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Romancing Ann Rutledge.
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Abe Lincoln in Illinois is a 1938 play by Robert Sherwood. It is a study in the life of you-know-who, starting with Lincoln as a young man in his twenties in search of his destiny. He loves and loses Ann Rutlege, marries Mary Todd, overcomes a pile of debt incurred when his general store fails, and establishes himself as a lawyer and a politician. The third act of the play deals with Lincoln's famous campaign against Stephen Douglas for the U.S. Senate in 1858, then his campaign against Douglas again (and others) for the presidency in 1860. The play ends as Lincoln leaves for Washington to be inaugurated.

In 1940 the play was adapted for film, with Raymond Massey, who originated the role on Broadway, reprising his part. Massey's deep, rumbling voice would for decades be strongly associated with Lincoln, despite the fact that Lincoln's real voice was quite a bit higher. The film was directed by John Cromwell.

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See also the film's Dueling Movies opponent, Young Mr. Lincoln, released the year before.


Tropes:

  • Adaptation Expansion: The film includes additional material, such as a scene with young Abraham living in his father's house, Abe piloting a flatboat on the river, and the true story of the time when he forgot the command to march his militia company single file.
  • The Alcoholic: In the first scene Lincoln tells his teacher that he's $1500 in debt because his partner in the general store drank all their whiskey and ran the store into the ground. Later, Lincoln's law partner William Herndon is drunk every time he appears.
  • Anguished Declaration of Love: "It's—it's nothing but vanity that's kept me from declaring my inclinations toward you", says young Abraham to Ann Rutledge.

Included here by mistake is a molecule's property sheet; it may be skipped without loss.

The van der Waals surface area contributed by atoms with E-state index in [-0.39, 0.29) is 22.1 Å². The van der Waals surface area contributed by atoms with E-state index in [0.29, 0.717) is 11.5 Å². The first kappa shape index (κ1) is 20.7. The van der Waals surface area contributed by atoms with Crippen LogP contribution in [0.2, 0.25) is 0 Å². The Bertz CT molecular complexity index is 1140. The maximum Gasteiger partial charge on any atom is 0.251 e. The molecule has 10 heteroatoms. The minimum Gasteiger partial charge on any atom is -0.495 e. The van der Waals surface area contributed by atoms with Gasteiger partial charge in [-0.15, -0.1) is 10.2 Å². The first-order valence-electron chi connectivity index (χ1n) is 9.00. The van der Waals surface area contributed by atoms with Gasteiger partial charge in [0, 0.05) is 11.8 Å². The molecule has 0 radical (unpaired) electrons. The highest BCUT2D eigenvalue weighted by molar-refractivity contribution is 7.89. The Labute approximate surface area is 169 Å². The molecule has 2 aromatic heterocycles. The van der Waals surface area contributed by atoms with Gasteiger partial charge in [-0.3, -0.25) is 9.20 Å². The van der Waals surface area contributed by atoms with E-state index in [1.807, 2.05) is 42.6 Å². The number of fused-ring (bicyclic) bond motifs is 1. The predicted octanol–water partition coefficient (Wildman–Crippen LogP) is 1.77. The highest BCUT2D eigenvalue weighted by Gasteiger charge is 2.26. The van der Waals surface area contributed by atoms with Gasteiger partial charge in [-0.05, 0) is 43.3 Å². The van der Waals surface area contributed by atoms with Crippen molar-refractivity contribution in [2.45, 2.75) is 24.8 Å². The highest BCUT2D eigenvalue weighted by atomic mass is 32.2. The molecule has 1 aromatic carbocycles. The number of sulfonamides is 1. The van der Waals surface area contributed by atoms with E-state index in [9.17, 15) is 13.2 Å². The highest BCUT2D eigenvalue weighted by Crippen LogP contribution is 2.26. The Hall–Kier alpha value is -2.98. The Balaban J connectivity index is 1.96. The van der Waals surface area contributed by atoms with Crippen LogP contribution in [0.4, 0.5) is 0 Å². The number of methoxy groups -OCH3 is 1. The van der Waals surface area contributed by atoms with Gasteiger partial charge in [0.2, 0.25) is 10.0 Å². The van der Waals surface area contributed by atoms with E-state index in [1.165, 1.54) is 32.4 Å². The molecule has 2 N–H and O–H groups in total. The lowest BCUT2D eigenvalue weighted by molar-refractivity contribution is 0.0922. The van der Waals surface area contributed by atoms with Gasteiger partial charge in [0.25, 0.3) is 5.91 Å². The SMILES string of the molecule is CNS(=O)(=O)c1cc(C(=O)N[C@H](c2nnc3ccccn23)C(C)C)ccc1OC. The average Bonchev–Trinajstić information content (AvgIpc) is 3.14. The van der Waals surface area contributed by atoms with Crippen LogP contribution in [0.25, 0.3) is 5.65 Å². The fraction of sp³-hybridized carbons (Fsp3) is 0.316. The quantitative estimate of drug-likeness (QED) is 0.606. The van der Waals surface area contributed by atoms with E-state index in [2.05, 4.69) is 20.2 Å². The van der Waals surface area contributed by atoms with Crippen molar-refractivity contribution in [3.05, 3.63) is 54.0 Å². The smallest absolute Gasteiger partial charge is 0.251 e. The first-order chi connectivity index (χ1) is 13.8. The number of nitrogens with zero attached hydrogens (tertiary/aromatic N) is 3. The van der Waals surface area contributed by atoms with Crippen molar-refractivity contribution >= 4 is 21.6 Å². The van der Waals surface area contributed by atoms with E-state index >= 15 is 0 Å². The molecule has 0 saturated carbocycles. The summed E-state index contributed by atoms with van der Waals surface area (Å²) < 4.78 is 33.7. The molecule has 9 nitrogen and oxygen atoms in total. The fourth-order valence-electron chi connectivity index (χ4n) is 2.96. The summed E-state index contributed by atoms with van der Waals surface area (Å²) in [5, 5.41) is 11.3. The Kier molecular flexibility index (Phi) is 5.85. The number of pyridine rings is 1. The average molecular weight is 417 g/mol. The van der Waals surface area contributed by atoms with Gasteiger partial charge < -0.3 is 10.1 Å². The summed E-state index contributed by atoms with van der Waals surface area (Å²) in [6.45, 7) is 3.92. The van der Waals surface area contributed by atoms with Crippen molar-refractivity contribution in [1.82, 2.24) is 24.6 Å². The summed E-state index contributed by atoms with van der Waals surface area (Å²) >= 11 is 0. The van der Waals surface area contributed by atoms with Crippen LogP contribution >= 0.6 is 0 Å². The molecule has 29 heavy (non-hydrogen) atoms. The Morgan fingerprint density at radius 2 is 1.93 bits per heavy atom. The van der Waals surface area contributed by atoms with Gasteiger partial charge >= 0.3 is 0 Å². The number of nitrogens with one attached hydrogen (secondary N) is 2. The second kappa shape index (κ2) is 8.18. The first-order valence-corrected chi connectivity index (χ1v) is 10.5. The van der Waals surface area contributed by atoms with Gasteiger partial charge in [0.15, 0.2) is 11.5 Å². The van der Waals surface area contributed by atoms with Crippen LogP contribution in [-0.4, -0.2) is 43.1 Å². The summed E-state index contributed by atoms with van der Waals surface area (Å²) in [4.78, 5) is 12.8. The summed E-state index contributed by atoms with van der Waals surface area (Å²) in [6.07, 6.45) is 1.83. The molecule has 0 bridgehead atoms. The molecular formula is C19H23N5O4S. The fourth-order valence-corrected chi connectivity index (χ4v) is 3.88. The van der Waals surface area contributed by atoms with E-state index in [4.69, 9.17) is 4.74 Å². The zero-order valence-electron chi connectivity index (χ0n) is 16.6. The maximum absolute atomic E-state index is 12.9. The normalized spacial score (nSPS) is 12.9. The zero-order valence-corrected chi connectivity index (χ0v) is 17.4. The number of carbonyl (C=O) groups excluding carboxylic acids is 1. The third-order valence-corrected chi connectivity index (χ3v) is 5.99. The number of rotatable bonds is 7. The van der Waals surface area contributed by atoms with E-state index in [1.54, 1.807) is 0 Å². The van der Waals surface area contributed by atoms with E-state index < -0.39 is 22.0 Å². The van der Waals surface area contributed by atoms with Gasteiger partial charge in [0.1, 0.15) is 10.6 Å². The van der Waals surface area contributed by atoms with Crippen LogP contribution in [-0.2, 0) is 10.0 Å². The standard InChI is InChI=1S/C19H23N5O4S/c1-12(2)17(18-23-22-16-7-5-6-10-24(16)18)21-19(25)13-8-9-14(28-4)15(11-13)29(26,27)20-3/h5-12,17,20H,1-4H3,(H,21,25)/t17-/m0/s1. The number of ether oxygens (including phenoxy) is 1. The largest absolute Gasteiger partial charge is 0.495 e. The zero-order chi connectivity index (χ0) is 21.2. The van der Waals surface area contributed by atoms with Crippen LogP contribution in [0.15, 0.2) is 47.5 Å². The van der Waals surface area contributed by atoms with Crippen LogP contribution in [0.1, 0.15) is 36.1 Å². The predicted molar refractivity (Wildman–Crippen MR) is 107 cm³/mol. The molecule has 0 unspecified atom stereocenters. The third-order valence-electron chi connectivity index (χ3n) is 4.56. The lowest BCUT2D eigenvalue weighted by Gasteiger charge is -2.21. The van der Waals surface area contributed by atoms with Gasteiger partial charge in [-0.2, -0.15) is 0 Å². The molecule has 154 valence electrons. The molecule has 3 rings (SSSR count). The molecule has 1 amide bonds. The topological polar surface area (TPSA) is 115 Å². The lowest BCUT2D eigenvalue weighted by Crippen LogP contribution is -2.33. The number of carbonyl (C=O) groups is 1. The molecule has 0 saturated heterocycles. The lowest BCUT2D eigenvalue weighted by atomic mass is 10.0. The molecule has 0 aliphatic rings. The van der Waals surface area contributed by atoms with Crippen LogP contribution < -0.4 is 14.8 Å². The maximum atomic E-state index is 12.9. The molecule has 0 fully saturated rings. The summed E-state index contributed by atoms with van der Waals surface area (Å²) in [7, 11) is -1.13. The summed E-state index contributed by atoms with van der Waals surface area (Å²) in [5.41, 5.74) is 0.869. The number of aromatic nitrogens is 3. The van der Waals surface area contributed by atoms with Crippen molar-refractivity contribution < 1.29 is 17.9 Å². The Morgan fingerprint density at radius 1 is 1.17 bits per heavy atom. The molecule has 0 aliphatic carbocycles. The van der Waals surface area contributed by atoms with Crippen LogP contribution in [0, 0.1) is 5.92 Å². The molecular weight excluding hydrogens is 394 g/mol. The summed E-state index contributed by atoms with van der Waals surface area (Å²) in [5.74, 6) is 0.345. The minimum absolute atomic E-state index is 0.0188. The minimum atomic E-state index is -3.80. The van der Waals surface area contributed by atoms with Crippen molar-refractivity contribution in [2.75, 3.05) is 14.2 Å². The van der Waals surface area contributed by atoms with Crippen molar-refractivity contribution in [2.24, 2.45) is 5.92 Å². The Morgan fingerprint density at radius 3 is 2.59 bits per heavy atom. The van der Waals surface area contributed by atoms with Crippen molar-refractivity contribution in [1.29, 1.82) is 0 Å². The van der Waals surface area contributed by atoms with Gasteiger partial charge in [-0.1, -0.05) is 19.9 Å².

• As You Know: "Ninian Edwards, eh! The Governor's son, I presume." The movie has lines like "Hello, Billy Herndon!" and "I wonder what the great Stephen A. Douglas has to say" to introduce characters.
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  • Betty and Veronica: Ann Rutledge, the daughter of the tavern-keeper and one of the founders of New Salem; and Mary Todd, who comes from a rich, proud family of prominent aristocrats.
  • Dashed Plot Line: Act 1 deals with Lincoln in New Salem in the 1830s, Act II finds him a fledgling politician in Springfield in the 1840s, and Act III dramatizes his career on the national political stage 1858-61.
  • Defeat Means Friendship: In the movie, Jack Armstrong becomes Lincoln's pal after Lincoln defeats him in a wrestling match. While this happened in Real Life, the "friendship" part of the story was omitted from the play.
  • Election Day Episode: The climax features Lincoln and his inner circle awaiting the returns on Election Night 1860.
  • Establishing Character Moment: The play starts with Lincoln receiving a grammar lesson from Mentor Edwards. The movie starts with him reading a volume of Shakespeare in his father's humble cabin. Either way, he's established as a young man who wants to improve himself.
  • Foreshadowing: Young Abe, who takes the oath of "I, Abraham Lincoln, do solemnly swear to uphold the Constitution of the United States of America" as New Salem's voting clerk, would later take such an identical vow when elected and inaugurated as 16th President of the United States.
  • Henpecked Husband: Lincoln sometimes, like when Mary is badgering him about not cleaning his boots or giving her warning about some Republican Party dignitaries coming to their house. A resentful Mary says at one point that she knows everyone thinks she's a nagging shrew, but she's doing it all for him.
  • Lecture as Exposition: The grammar lesson from Mentor Graham that opens the play uses a pro-Union speech from Daniel Webster as material, and thus explains the controversy over the idea of succession.
  • Meet Cute: In the movie, Lincoln first meets Ann Rutledge when chasing down an escaped pig.
  • Old Money: The wealthy, snobbish Todd family. Mary Todd's sister Elizabeth is appalled when Mary shows interest in a backwoods lawyer like Lincoln.
  • Refusal of the Call: The main theme and main source of dramatic tension. Many people, such as his old friend Joshua Speed, his law partner Herndon, and his wife Mary, all push him to be the man and leader they know he can be. Lincoln spends much of the play hesitant, unsure of himself and awed by responsibility.
  • Shown Their Work: The play is dramatically rather inert, but it does serve as a pretty accurate account of Lincoln's political career, with some dialogue taken verbatim from the historical record.
  • Uptown Girl: The romance between Mary Todd, daughter of a very rich family, and Abraham Lincoln, who grew up barefoot in a cabin.
  • Young Future Famous People: The first two acts deal with Lincoln as a young man and a beginner politician.
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